Nightmare ninth: Bullpen roughed up

Garton, Ramirez allow Tigers eight runs in wild inning

Nightmare ninth: Bullpen roughed up

ST. PETERSBURG -- The Rays' clubhouse was utterly silent following their 10-7 loss to the Tigers on Thursday night. There were no side conversations, no one chuckling. Most were showered, dressed and packed up to leave no more than 20 minutes after the deflating loss.

Six singles, one double and two walks -- and only one out to show for it. When it was all said and done, eight runs had crossed the plate to erase a five-run Tampa Bay lead in the ninth.

"A frustrating loss," Rays manager Kevin Cash said. "I don't know if there's been one more frustrating this year."

The Tigers' became the second team this season to erase a deficit of five or more runs to win in the ninth inning. The Royals did it to the White Sox on May 28 in Kansas City, scoring seven runs in the ninth to win 8-7.

The last time the Rays wasted a lead of five or more runs in the ninth inning was May 25, 2009, against the Indians. They started the game up 10-0 and still led by six entering the ninth. The Indians scored seven runs to win.

The Rays had finally seemed to turn the corner after losing 11 straight games. They won two of three earlier this week against Boston. They pieced together a 14-inning scoreless streak. They started to hit and drive in runs with two outs. But a combination of Ryan Garton and Erasmo Ramirez each allowing four runs undid it all.

It was the biggest blown ninth-inning lead at home in club history. It tied for the largest blown ninth-inning lead overall in franchise history. It was the first time the Rays squandered a five-run lead since Aug. 9, 2013. It dropped the Rays to 2-13 over their last 15 games, and the last one was as bad as any of them.

"I don't know if I have ever seen that before, where there was an offensive explosion like that in the ninth inning to come back and win a ballgame," Tigers manager Brad Ausmus said. Matt Andriese pitched the sixth, seventh and eighth innings with precision. He allowed no runs and threw just 27 pitches. Cash thought that the lead was safe in the ninth and believed he had the pitchers to get the job done. He said there was no thought of leaving Andriese, who is a converted starter, in the game.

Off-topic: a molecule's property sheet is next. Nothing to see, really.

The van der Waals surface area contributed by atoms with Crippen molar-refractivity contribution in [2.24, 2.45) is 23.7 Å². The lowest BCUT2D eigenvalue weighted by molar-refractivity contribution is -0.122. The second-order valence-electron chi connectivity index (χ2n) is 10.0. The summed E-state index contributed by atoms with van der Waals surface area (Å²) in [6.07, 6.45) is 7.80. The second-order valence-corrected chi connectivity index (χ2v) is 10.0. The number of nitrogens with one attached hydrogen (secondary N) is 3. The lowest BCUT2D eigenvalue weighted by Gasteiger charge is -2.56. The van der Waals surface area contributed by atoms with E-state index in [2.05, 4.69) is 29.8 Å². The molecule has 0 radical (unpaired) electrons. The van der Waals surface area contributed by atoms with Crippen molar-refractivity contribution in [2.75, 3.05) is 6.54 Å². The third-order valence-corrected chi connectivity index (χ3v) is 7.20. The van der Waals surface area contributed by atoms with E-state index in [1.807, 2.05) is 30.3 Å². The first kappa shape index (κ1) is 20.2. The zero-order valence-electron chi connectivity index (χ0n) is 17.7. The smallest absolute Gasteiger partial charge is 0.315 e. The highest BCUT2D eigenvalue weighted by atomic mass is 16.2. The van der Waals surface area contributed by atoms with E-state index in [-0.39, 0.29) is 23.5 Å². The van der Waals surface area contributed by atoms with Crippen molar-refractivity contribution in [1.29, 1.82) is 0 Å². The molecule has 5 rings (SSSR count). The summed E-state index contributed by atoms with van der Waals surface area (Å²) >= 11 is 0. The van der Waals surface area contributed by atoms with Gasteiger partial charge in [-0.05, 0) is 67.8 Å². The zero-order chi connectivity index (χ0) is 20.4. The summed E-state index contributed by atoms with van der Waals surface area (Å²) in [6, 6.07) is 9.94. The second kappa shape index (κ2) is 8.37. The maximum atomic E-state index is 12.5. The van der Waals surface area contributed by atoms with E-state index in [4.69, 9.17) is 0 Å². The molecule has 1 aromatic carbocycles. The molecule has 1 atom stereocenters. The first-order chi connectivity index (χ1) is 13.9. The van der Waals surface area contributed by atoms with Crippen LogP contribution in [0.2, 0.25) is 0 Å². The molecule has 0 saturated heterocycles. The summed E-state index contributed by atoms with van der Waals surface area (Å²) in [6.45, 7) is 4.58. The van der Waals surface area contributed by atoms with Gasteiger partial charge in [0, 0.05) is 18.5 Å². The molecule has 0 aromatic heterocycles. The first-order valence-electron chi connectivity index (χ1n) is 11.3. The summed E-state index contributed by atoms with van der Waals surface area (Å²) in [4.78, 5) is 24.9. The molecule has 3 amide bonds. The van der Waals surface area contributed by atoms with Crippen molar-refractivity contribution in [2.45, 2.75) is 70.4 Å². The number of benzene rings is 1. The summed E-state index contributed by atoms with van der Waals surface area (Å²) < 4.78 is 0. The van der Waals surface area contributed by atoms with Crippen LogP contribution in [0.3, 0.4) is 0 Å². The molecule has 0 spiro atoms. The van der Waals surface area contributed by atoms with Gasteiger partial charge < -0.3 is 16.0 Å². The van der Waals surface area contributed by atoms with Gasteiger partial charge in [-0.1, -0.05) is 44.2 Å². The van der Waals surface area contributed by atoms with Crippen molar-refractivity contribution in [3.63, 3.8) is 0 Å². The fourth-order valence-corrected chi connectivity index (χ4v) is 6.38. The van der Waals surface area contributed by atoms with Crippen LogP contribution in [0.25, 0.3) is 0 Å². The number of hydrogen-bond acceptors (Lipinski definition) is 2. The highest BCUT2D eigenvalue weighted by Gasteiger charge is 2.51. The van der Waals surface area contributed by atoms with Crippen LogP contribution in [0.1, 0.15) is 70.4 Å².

"Given his recent workload and also when you separate the game to five runs -- a five-run lead, we're capable of having pitchers that need to go out there and get the job done for us," said Cash.

On Thursday night, they Rays did not.

Garton came in, saying he felt the best he had all season. First it was a single through the second-base hole by Cameron Maybin. Miguel Cabrera followed with a line drive to left-center field. Victor Martinez then singled to right and Nick Castellanos followed that up with a base hit of his own. The bases were loaded, it was 7-3 and there were no outs.

"It's just baseball being baseball," Garton said. "Guys find holes, make good swings. Happens."

Ramirez came in, saying he felt fine pitching his second day in a row. Justin Upton immediately singled to make it 7-4. Steven Moya hit a sac fly, but a single by Jarrod Saltalamacchia followed by two walks tied the game.

Then Maybin, who started the inning, finished the rally with a three-run double to the gap.

"Just awful work from me," Ramirez said. "I didn't do what I was supposed to do."

Without injured closer Alex Colome to go to in the ninth inning, the Rays don't have many reliable options. But with a five-run lead, Cash thought going to Garton, who hadn't allowed a run in 8 2/3 consecutive innings, would be safe. It wasn't. When it became Ramirez's job to clean up the mess, he only made it worse.

"We always talk about how hitting gets contagious," Cash said. "That was one contagious inning for them."

Sam Blum is a reporter for MLB.com based in St. Petersburg. This story was not subject to the approval of Major League Baseball or its clubs.